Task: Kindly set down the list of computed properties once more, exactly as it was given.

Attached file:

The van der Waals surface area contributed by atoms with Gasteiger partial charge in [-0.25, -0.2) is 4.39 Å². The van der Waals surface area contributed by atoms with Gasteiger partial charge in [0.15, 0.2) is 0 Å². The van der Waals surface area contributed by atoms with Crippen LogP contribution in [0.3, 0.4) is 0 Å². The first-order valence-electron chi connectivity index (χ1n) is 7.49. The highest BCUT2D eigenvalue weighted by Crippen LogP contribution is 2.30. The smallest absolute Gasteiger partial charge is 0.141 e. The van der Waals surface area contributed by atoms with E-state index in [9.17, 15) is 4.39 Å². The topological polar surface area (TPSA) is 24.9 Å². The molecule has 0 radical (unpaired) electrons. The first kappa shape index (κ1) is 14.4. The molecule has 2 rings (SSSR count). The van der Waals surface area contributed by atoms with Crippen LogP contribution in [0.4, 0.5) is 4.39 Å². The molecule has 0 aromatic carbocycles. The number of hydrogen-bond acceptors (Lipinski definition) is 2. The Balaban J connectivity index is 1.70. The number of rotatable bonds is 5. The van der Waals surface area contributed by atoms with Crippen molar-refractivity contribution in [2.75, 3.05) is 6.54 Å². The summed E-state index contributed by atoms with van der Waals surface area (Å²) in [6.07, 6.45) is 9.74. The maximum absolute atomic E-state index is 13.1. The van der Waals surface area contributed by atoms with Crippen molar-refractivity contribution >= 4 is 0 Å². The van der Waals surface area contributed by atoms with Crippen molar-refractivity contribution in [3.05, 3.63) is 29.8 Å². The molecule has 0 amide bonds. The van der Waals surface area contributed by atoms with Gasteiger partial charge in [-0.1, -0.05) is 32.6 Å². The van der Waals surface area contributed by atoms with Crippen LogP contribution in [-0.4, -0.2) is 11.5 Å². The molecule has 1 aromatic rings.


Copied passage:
The van der Waals surface area contributed by atoms with Gasteiger partial charge in [-0.25, -0.2) is 4.39 Å². The van der Waals surface area contributed by atoms with Gasteiger partial charge in [0.15, 0.2) is 0 Å². The van der Waals surface area contributed by atoms with Crippen LogP contribution in [0.3, 0.4) is 0 Å². The first-order valence-electron chi connectivity index (χ1n) is 7.49. The highest BCUT2D eigenvalue weighted by Crippen LogP contribution is 2.30. The smallest absolute Gasteiger partial charge is 0.141 e. The van der Waals surface area contributed by atoms with E-state index in [9.17, 15) is 4.39 Å². The topological polar surface area (TPSA) is 24.9 Å². The molecule has 0 radical (unpaired) electrons. The first kappa shape index (κ1) is 14.4. The molecule has 2 rings (SSSR count). The van der Waals surface area contributed by atoms with Crippen LogP contribution in [0.4, 0.5) is 4.39 Å². The molecule has 0 aromatic carbocycles. The number of hydrogen-bond acceptors (Lipinski definition) is 2. The Balaban J connectivity index is 1.70. The number of rotatable bonds is 5. The van der Waals surface area contributed by atoms with Crippen molar-refractivity contribution in [2.75, 3.05) is 6.54 Å². The summed E-state index contributed by atoms with van der Waals surface area (Å²) in [6.07, 6.45) is 9.74. The maximum absolute atomic E-state index is 13.1. The van der Waals surface area contributed by atoms with Crippen molar-refractivity contribution >= 4 is 0 Å². The van der Waals surface area contributed by atoms with Crippen molar-refractivity contribution in [3.05, 3.63) is 29.8 Å². The molecule has 0 amide bonds. The van der Waals surface area contributed by atoms with Gasteiger partial charge in [-0.1, -0.05) is 32.6 Å². The van der Waals surface area contributed by atoms with Crippen LogP contribution in [-0.4, -0.2) is 11.5 Å². The molecule has 1 aromatic rings.